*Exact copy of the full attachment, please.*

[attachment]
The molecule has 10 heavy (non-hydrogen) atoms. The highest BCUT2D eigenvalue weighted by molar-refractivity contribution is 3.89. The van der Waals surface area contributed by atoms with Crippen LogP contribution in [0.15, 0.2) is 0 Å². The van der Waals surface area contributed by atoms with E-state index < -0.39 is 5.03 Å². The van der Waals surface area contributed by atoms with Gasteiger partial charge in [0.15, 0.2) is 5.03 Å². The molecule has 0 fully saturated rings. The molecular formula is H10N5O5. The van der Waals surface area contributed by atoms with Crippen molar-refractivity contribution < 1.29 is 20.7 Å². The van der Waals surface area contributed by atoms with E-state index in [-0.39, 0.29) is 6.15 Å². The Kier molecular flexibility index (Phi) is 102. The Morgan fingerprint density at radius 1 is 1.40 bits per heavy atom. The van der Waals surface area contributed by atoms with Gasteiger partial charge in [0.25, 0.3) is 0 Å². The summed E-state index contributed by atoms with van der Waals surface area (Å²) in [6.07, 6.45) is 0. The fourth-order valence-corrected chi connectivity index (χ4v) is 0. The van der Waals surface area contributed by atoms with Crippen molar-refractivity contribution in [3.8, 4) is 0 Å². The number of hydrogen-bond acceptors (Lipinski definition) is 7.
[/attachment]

The molecule has 10 heavy (non-hydrogen) atoms. The highest BCUT2D eigenvalue weighted by molar-refractivity contribution is 3.89. The van der Waals surface area contributed by atoms with Crippen LogP contribution in [0.15, 0.2) is 0 Å². The van der Waals surface area contributed by atoms with E-state index < -0.39 is 5.03 Å². The van der Waals surface area contributed by atoms with Gasteiger partial charge in [0.15, 0.2) is 5.03 Å². The molecule has 0 fully saturated rings. The molecular formula is H10N5O5. The van der Waals surface area contributed by atoms with Crippen molar-refractivity contribution < 1.29 is 20.7 Å². The van der Waals surface area contributed by atoms with E-state index in [-0.39, 0.29) is 6.15 Å². The Kier molecular flexibility index (Phi) is 102. The Morgan fingerprint density at radius 1 is 1.40 bits per heavy atom. The van der Waals surface area contributed by atoms with Gasteiger partial charge in [0.25, 0.3) is 0 Å². The summed E-state index contributed by atoms with van der Waals surface area (Å²) in [6.07, 6.45) is 0. The fourth-order valence-corrected chi connectivity index (χ4v) is 0. The van der Waals surface area contributed by atoms with Crippen molar-refractivity contribution in [3.8, 4) is 0 Å². The number of hydrogen-bond acceptors (Lipinski definition) is 7.